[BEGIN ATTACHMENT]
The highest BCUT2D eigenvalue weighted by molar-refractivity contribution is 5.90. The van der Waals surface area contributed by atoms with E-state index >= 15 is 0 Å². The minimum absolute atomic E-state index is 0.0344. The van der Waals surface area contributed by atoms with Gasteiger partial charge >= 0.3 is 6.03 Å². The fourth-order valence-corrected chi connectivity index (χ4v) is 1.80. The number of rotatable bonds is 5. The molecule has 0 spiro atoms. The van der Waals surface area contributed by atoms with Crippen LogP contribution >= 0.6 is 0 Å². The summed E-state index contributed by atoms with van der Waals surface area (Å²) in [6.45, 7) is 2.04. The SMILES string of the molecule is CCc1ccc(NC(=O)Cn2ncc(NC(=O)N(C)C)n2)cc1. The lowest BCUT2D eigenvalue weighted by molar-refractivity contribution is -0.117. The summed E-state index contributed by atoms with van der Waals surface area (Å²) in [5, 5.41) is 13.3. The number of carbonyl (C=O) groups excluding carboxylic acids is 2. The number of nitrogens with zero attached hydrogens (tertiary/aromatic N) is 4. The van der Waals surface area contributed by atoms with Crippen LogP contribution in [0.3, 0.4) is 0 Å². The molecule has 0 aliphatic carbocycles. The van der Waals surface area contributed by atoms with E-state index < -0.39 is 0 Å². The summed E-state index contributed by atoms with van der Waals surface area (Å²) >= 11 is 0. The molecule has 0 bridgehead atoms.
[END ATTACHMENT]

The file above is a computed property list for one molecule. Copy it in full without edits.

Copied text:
The highest BCUT2D eigenvalue weighted by molar-refractivity contribution is 5.90. The van der Waals surface area contributed by atoms with E-state index >= 15 is 0 Å². The minimum absolute atomic E-state index is 0.0344. The van der Waals surface area contributed by atoms with Gasteiger partial charge >= 0.3 is 6.03 Å². The fourth-order valence-corrected chi connectivity index (χ4v) is 1.80. The number of rotatable bonds is 5. The molecule has 0 spiro atoms. The van der Waals surface area contributed by atoms with Crippen LogP contribution >= 0.6 is 0 Å². The summed E-state index contributed by atoms with van der Waals surface area (Å²) in [6.45, 7) is 2.04. The SMILES string of the molecule is CCc1ccc(NC(=O)Cn2ncc(NC(=O)N(C)C)n2)cc1. The lowest BCUT2D eigenvalue weighted by molar-refractivity contribution is -0.117. The summed E-state index contributed by atoms with van der Waals surface area (Å²) in [5, 5.41) is 13.3. The number of carbonyl (C=O) groups excluding carboxylic acids is 2. The number of nitrogens with zero attached hydrogens (tertiary/aromatic N) is 4. The van der Waals surface area contributed by atoms with Crippen LogP contribution in [0.3, 0.4) is 0 Å². The molecule has 0 aliphatic carbocycles. The van der Waals surface area contributed by atoms with E-state index < -0.39 is 0 Å². The summed E-state index contributed by atoms with van der Waals surface area (Å²) >= 11 is 0. The molecule has 0 bridgehead atoms.